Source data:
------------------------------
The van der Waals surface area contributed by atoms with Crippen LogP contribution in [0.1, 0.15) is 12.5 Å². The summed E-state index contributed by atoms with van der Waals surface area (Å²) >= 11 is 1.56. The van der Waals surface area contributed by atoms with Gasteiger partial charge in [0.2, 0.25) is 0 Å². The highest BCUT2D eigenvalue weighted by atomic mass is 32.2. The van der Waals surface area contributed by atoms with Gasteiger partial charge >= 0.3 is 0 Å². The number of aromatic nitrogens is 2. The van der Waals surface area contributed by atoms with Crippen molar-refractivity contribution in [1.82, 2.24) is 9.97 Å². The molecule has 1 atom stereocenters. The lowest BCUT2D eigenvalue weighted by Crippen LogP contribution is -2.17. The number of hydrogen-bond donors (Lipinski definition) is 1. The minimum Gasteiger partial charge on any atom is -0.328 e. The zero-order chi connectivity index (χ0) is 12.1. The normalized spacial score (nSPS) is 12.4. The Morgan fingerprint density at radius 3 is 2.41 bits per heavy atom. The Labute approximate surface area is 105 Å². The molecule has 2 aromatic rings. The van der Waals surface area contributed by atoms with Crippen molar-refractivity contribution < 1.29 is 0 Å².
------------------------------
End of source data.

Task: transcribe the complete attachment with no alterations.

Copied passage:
The van der Waals surface area contributed by atoms with Crippen LogP contribution in [0.1, 0.15) is 12.5 Å². The summed E-state index contributed by atoms with van der Waals surface area (Å²) >= 11 is 1.56. The van der Waals surface area contributed by atoms with Gasteiger partial charge in [0.2, 0.25) is 0 Å². The highest BCUT2D eigenvalue weighted by atomic mass is 32.2. The van der Waals surface area contributed by atoms with Gasteiger partial charge >= 0.3 is 0 Å². The number of aromatic nitrogens is 2. The van der Waals surface area contributed by atoms with Crippen molar-refractivity contribution in [1.82, 2.24) is 9.97 Å². The molecule has 1 atom stereocenters. The lowest BCUT2D eigenvalue weighted by Crippen LogP contribution is -2.17. The number of hydrogen-bond donors (Lipinski definition) is 1. The minimum Gasteiger partial charge on any atom is -0.328 e. The zero-order chi connectivity index (χ0) is 12.1. The normalized spacial score (nSPS) is 12.4. The Morgan fingerprint density at radius 3 is 2.41 bits per heavy atom. The Labute approximate surface area is 105 Å². The molecule has 2 aromatic rings. The van der Waals surface area contributed by atoms with Crippen molar-refractivity contribution < 1.29 is 0 Å².